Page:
The Grapes of Wrath: The handwritten manuscript of John Steinbeck’s masterpiece The Grapes of Wrath, complete with the swearwords excised from the published novel and revealing the urgency with which the author wrote, is to be published for the first time. There are scarcely any crossings-out or rewrites in the manuscript, although the original shows how publisher Viking Press edited out Steinbeck’s dozen uses of the word “fuck”, in an attempt to make the novel less controversial. (...)
Jane Eyre: This is a book for passionate people who are willing to discover Jane Eyre and Charlotte Brontë's work in a new way. Brontë's prose is clear, with only occasional modifications. She sometimes strikes out words, proposes others, circles a sentence she doesn't like and replaces it with another carefully crafted option. (...)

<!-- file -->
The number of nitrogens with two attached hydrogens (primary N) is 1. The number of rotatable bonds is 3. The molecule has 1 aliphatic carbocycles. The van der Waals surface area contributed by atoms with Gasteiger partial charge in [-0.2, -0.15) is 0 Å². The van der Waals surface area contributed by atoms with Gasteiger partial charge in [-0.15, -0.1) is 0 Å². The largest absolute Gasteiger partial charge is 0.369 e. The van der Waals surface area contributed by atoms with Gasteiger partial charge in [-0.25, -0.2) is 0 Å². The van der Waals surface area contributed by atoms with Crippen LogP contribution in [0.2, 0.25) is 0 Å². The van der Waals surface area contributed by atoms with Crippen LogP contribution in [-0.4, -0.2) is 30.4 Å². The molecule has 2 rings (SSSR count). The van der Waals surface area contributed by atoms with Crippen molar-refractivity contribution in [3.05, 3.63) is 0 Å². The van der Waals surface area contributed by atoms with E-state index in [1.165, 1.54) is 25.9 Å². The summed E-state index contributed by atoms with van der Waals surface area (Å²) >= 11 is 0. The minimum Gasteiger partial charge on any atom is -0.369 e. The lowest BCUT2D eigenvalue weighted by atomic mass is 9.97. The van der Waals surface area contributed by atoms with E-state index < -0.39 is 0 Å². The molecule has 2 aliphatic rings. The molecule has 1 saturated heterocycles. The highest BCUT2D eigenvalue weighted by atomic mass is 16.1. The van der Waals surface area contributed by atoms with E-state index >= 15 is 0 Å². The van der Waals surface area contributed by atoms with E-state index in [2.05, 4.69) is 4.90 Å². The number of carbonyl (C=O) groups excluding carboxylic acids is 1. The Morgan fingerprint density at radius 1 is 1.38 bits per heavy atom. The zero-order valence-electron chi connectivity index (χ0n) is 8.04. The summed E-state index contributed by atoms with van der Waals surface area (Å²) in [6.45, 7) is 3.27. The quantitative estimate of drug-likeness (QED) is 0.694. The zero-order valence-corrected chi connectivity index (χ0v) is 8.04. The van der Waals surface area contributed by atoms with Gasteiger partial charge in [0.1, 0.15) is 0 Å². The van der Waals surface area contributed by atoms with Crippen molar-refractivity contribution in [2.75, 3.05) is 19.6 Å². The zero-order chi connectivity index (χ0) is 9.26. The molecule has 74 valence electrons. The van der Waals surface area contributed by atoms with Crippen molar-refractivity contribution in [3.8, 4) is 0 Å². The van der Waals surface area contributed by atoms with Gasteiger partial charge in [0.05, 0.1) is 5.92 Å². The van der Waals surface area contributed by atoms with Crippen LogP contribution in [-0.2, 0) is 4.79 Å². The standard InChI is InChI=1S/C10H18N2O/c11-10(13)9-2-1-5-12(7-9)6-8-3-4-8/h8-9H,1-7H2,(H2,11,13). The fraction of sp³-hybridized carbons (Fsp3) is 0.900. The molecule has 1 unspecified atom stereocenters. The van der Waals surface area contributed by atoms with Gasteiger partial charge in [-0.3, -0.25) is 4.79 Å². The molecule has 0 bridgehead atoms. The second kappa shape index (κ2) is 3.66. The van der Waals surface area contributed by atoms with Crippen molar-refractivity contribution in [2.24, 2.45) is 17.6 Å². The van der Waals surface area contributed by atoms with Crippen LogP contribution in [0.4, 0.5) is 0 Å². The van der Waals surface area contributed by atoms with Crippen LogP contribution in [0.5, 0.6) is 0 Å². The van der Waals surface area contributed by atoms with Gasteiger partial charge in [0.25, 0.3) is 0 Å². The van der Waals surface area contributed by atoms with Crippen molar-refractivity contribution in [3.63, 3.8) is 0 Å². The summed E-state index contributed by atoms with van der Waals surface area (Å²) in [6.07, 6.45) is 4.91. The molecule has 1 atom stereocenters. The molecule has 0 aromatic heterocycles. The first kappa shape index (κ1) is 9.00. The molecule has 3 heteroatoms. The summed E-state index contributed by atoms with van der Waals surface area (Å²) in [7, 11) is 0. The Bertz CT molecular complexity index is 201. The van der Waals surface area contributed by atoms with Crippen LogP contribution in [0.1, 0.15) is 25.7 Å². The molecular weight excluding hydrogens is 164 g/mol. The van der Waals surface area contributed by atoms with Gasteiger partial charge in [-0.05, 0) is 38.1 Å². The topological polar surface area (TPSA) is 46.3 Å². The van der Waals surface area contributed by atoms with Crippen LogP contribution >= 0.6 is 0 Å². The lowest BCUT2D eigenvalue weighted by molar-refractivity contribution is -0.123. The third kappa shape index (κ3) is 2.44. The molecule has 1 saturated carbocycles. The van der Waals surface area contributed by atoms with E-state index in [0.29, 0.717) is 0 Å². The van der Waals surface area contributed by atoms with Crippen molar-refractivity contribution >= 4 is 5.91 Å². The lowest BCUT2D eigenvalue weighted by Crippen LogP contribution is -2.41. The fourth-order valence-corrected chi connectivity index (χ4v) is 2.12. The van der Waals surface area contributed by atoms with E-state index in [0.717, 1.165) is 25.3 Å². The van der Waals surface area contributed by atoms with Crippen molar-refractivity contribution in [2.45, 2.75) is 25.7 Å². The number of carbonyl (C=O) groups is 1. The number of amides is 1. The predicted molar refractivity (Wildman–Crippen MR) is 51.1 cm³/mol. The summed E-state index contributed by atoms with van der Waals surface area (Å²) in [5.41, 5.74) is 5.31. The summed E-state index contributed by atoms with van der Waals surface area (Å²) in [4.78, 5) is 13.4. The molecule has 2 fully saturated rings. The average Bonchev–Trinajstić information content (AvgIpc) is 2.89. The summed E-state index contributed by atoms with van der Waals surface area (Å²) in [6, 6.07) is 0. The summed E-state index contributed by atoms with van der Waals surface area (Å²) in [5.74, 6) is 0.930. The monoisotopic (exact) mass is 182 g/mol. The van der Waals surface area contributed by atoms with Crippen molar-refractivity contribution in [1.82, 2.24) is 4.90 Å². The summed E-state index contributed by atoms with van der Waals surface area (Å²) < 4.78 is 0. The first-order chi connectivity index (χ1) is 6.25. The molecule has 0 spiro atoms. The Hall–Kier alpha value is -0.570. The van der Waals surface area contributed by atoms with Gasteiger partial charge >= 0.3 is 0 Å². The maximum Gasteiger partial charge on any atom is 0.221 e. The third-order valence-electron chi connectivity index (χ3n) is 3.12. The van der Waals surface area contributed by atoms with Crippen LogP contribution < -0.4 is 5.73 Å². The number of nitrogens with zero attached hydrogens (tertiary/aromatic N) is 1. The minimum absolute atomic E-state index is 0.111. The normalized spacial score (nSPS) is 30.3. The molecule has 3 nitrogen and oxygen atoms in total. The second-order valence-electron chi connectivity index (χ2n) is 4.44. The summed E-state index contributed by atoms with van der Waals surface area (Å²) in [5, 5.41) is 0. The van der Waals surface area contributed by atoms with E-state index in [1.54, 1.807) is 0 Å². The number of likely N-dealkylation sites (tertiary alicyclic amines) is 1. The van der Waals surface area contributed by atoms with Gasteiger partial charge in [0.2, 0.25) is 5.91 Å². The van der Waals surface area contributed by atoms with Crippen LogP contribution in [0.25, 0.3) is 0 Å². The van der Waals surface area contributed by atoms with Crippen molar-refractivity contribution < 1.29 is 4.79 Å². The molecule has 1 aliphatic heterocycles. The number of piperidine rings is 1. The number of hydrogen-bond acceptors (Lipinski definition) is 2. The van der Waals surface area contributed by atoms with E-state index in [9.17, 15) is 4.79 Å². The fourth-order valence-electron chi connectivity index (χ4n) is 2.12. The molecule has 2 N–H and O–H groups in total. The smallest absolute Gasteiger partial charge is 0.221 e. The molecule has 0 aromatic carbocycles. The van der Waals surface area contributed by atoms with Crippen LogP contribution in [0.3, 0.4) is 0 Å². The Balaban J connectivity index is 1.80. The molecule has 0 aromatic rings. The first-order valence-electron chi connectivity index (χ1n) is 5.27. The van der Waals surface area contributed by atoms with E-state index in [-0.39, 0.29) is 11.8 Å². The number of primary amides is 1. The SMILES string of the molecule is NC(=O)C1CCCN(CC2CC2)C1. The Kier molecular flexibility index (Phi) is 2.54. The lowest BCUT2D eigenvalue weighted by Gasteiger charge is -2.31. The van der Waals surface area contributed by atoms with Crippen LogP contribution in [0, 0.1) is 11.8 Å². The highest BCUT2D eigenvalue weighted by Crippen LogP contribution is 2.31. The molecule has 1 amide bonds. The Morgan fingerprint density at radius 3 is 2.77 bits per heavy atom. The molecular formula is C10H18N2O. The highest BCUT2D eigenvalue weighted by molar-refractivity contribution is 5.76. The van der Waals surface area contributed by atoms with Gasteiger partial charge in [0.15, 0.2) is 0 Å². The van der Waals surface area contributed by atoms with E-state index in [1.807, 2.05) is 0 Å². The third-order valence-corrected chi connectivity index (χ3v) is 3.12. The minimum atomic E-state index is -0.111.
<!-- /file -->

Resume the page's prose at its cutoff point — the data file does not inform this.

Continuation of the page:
The Lost World: SP Books has published a new edition of The Lost World, Conan Doyle’s 1912 landmark adventure story. It reproduces Conan Doyle’s original manuscript for the first time, and includes a foreword by Jon Lellenberg: "It was very exciting to see, page by page, the creation of Conan Doyle’s story. To see the mind of the man as he wrote it". Among Conan Doyle’s archive, Lellenberg made an extraordinary discovery – a stash of photographs of the writer and his friends dressed as characters from the novel, with Conan Doyle taking the part of its combustible hero, Professor Challenger. (...)